Mythological films do not dominate Kannada cinema after 1956 as much as earlier because of the appearance of the family melodrama (the ‘social’) and the historical film, but two of Rajkumar’s mythological films of the period –Bhukailasa (1958) and Mahishasura Mardhini (1959) show a change in attitudes. This becomes more striking if the motifs are regarded as a continuation of the motifs in Bedara Kannappa and Bhakta Vijaya. Bhukailasa tells a story about Ravana (Rajkumar) who has grown so arrogant with his prowess that he challenges the gods. Ravana in the film embarks upon penance so severe that the god Shiva has no alternative but to grant him a boon. A key factor in this film is that the god and the king are treated roughly as equals with a democratic transaction between them rather than the unconditional submission of the latter. In fact the king as ‘devotee’ has a self-important swagger that is unmistakable. In both films the king responds to a divine visitation (during his penance) as though the god was an expected visitor and this is different from the rapturous way the protagonist receives the gods in Bedara Kannappa. The relationship between the king and the god gradually becoming one between equals is consistent the state becoming part of the nation with full democratic rights. The motif of interrogation of the gods (through Narada, a celestial intermediary) in Mahishasura Mardhini in which the gods conduct themselves wrongly perhaps finds correspondence in the courtroom scene in Hindi cinema of the 1950s in which the judge is interrogated (Dhool Ka Phool, 1959) for a wrongdoing(15) .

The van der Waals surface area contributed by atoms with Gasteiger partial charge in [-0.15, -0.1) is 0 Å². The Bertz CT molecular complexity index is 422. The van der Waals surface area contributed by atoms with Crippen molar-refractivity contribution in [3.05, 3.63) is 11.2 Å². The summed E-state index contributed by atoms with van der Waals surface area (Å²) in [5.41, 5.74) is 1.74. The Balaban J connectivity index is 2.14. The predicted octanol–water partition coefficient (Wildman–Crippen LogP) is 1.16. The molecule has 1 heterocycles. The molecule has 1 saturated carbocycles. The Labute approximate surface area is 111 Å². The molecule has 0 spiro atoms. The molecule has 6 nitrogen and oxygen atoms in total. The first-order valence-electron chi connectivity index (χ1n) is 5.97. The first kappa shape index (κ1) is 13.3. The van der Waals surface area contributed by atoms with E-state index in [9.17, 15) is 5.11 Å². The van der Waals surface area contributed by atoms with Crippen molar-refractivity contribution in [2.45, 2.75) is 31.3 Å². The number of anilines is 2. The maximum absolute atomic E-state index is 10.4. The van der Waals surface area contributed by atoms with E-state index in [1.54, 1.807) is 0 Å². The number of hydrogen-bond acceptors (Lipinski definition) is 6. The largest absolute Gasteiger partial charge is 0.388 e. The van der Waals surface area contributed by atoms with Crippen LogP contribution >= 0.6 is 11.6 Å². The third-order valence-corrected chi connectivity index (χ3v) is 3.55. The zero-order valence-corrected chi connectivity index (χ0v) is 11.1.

A different sub-category in the mythological films starring Rajkumar responds to the other side of ‘belonging to a larger nation’. In this category a childless couple is divinely blessed with a child and when the child grows up he becomes distant from his family and has thoughts only for God. This motif can be interpreted as a measure of the aspiration on society’s part to move away from narrow attachments defined by kinship ties towards higher loyalties. The years up to 1960-61, as has been observed by critics, was a period in which optimism over the India was made palpable in Hindi cinema(16) . It would be expected that such a period of nationalistic optimism would also be the most appropriate moment for narrow loyalties to be abandoned. Two Kannada films of around this period – Bhaktha Kanakadasa (1960) and Kaivara Mahathme (1961) – display the motif just described. In both films the protagonist moves away from the identity determined by his birth and embraces God although it involves hardship and being ostracized. A comparable film Chiranjeevi had appeared in 1936 when there was a move away from ‘narrow loyalties’ towards nationalism. 1936 was the crucial year when a movement gathered strength to unify the opposition to Princely Rule in Mysore, when the Mysore Congress moved away from being a local entity by establishing stronger ties with the Indian National Congress(17) and the motif is repeated in the 1960s.